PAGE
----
So both on- and offline, Seafood Boy sells only wild-caught fish from Singapore’s waters, in support for local fishermen. Goh believes this commitment also makes a difference to consumers, since it ensures that their catch is organic and free of antibiotics and drugs. “The fish also tastes better,” said Chua. “When the fish is that fresh, you can just steam it and enjoy the natural flavour.”Wild-caught fishes, according to Goh and Chua, are fresher than those imported; they are also free of antibiotics and drugs. Photo: Aik Chen

So just what are the varieties available in our waters? Besides the greasy grouper, common catch include crimson snapper, parrot fish, golden grouper and even eels. These are put on display at Seafood Boy’s weekly online auctions, which use Facebook live technology to reach up to 100 customers at one go.


Filming for Seafood Boy’s online auction is conducted using a mobile phone which is propped on a tripod. Once enough customers join the live session, Goh kickstarts the auction, which typically goes on for two to three hours, depending on how much catch is available for sale. “For the auction to go off without a hitch, both buyers and sellers must operate on a fast and reliable internet network,” Goh stressed.The live auctions are filmed on a smartphone that taps on Singtel's network, which is the most awarded in Singapore for providi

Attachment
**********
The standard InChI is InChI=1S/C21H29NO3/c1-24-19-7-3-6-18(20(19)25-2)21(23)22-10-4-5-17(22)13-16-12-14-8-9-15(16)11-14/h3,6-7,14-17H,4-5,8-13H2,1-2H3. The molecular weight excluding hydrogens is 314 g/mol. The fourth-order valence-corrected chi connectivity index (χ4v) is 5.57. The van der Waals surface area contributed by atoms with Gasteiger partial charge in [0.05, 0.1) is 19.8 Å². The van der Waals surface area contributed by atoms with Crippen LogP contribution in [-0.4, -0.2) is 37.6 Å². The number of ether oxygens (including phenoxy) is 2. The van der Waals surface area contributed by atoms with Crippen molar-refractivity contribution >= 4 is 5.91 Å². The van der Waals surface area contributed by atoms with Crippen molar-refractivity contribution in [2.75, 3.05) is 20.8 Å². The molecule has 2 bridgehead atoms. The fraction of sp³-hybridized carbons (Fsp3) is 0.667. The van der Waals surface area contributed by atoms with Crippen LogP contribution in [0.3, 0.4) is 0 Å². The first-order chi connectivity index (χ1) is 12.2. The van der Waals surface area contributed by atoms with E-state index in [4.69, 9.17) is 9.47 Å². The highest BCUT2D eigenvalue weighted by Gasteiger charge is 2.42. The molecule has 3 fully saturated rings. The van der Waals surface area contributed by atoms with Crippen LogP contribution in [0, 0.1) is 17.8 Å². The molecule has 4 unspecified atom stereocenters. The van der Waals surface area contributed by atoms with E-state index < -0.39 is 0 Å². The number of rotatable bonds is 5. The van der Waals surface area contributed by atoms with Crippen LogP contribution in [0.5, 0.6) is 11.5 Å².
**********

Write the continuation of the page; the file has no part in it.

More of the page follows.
Fortunately, operators like Singtel — which provides the network Seafood Boy is on — offer some of the fastest surfing speeds up to 1.5Gbps, covering 99.9 per cent of Singapore with connectivity, even during peak periods. This applies not just to video streaming, but web surfing, file downloads and cloud computing.

For the auction to go off without a hitch, both buyers and sellers must operate on a fast and reliable internet network.

“If there is a lag or glitch, the experience would be very disruptive for us and also to the people tuning in to the live video,” said Goh. “Should the connection be unreliable, some people might not have the patience to stick around, and this can affect sales.”

Steady, good connection is paramount not just in the network, but also with their customers. Chua and Goh are aware of the short attention spans of an online audience, and the need to keep them constantly engaged. “We cannot keep doing the same thing and showcasing the same fish. We have to change things up every now and then to keep our offerings exciting,” said Goh. “Showing off a colourful variety that looks attractive on a mobile screen, for example, sure helps sustain our customers’ interest!”

Singtel has been named Asia’s Best Mobile Carrier by Telecom Asia in 2018 and provides the fastest mobile network in Singapore, based on the Infocomm Media Development Authority (IMDA) IMconnected Report. Find out why streaming is better with Singtel here